Graduate Degree Guide

Find answers to help you navigate through the important decisions you’ll face on your journey towards earning a graduate degree.

What is a Graduate Degree?

A graduate degree is an advanced academic degree that generally requires students to have earned an undergraduate degree (bachelor’s degree). A graduate degree might take the form of a master’s degree, doctoral degree, or first professional degree. Each degree is granted by a graduate school after successful completion of the individual program requirements.

A graduate degree could provide a pathway for students to study a subject in depth, conduct research in their technical field, and build professional skills. Often referred to as ‘advanced degrees’, graduate degrees could be earned in many areas. They can also be earned across different credentials. Graduate Certificate verses a Masters Degree. Or, A Masters vs PhD.

Find Graduate Programs

Many graduate schools also offer joint Masters and PhD programs. Others, offer dual programs such as A Dual MBA. You may also be able to earn your bachelors along the way to earning your masters.

With so many options, it is natural to wonder how to choose a graduate program. Whether investing years of your time and money earning a masters degree or a PhD ‘is worth it’. Which occupations might you need a master’s for? 

Use this graduate degree guide to navigate the important decisions about your future. Then research grad schools to see which ones fit your goals.

Admissions Requirements

Admission requirements vary greatly, for example, some graduate schools do not require an application fee, while others do. Give yourself some time to do your ‘homework’, and talk to an advisor to help gather information about each school’s application form and procedure. Often you could fill most forms out online, but you might need to mail sealed transcripts, so read the fine print. Furthermore, sometimes applicants must apply to their intended program and this could involve separate forms, permission from faculty or even prerequisite courses. Other material you may have to submit could include the following. Please make sure to refer to individual schools.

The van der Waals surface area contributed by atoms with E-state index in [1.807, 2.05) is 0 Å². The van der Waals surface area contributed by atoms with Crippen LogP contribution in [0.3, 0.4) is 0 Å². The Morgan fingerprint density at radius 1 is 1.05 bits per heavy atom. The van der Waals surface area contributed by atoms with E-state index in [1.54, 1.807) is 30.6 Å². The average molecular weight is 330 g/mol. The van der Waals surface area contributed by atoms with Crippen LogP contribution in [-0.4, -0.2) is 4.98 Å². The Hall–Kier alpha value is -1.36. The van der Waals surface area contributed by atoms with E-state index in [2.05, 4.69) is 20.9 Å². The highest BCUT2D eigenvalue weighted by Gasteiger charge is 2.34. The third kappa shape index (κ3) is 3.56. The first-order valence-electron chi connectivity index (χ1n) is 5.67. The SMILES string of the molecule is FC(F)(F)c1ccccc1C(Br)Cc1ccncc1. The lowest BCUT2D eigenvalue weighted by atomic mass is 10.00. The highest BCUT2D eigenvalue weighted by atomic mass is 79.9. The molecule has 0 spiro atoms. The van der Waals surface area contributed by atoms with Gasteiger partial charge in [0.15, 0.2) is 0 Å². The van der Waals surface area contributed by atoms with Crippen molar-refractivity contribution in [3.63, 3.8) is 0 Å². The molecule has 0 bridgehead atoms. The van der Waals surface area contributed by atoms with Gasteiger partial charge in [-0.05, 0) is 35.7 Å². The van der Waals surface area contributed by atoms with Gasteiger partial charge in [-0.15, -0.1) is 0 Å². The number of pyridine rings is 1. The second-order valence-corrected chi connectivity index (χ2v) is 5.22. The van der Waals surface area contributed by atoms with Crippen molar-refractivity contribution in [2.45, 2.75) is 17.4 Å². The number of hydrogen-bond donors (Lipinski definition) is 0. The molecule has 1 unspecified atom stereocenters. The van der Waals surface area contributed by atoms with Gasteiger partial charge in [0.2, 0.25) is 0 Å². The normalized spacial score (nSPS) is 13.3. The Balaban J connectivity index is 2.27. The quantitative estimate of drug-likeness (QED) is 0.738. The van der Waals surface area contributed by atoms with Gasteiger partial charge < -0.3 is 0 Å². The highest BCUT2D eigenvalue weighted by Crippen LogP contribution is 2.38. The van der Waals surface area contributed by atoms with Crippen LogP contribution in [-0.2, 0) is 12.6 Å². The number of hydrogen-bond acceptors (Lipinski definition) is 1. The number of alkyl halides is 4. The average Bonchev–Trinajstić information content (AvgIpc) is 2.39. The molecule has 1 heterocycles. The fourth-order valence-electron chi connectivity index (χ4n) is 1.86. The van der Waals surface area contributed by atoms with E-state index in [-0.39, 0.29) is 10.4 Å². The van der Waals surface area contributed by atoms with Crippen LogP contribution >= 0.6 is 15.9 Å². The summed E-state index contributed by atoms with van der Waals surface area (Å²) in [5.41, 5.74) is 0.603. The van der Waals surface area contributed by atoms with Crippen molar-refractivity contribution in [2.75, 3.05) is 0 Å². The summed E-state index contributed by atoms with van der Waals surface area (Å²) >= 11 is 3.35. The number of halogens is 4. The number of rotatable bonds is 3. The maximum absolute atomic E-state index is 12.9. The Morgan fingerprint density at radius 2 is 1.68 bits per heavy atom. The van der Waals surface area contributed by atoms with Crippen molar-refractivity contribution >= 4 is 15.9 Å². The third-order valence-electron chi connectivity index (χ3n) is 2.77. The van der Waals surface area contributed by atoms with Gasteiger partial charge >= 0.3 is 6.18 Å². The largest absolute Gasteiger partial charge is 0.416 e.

Test scores (e.g. GRE, PRAXIS) Letters of recommendation Current resume, work experience Valid licenses (e.g. teaching license) Statement of goals Writing sample or example of published work

Understand the Different Grad Degree Types

Graduate degrees involve a lot of time and commitment, and your degree should reflect a clear sense of purpose. However, there are many considerations when choosing the right graduate program.

Graduate Degrees are among the most diverse type of academic degree you can find, with different specialisations and majors, as well as different learning objectives. It can all be a bit daunting, so we’ve put together this quick degree guide to help you sort out the options, so you can make the most informed decision possible.

Practitioner-Focused Graduate Degrees

Graduate degrees such as a Doctor of Psychology (PsyD) or Master of Business Administration (MBA) are practitioner-focused. These grad degrees highlight skills and methods needed to practice professionally in a certain field.

Students who pursue this type of degree take structured courses and may be required to take part in an internship or practice. To culminate their degree requirements, students may have to complete a capstone project or comprehensive exam where they demonstrate what they have learned throughout the course of their studies. Typically, their work highlights an issue in their field and some type of practical solution for it.

VS

Research-Focused Graduate Degrees

Some graduate degrees, such as a master’s (with thesis option) and Doctor of Philosophy (PhD) are research-focused. While students engage with course material through things like lectures, seminars and lab work, they also could conduct some independent research.

Individuals who pursue research-oriented grad degrees could therefore learn how to form a hypothesis, conduct experiments, design surveys, collect and analyze data. This data and the research methods they use for their inquiry could then become the focus for a research project. Masters level research is often called a thesis, whereas doctoral research is called a dissertation. Each of these final pieces of scholarly writing are usually based on original thought.

    • Non-Terminal Degrees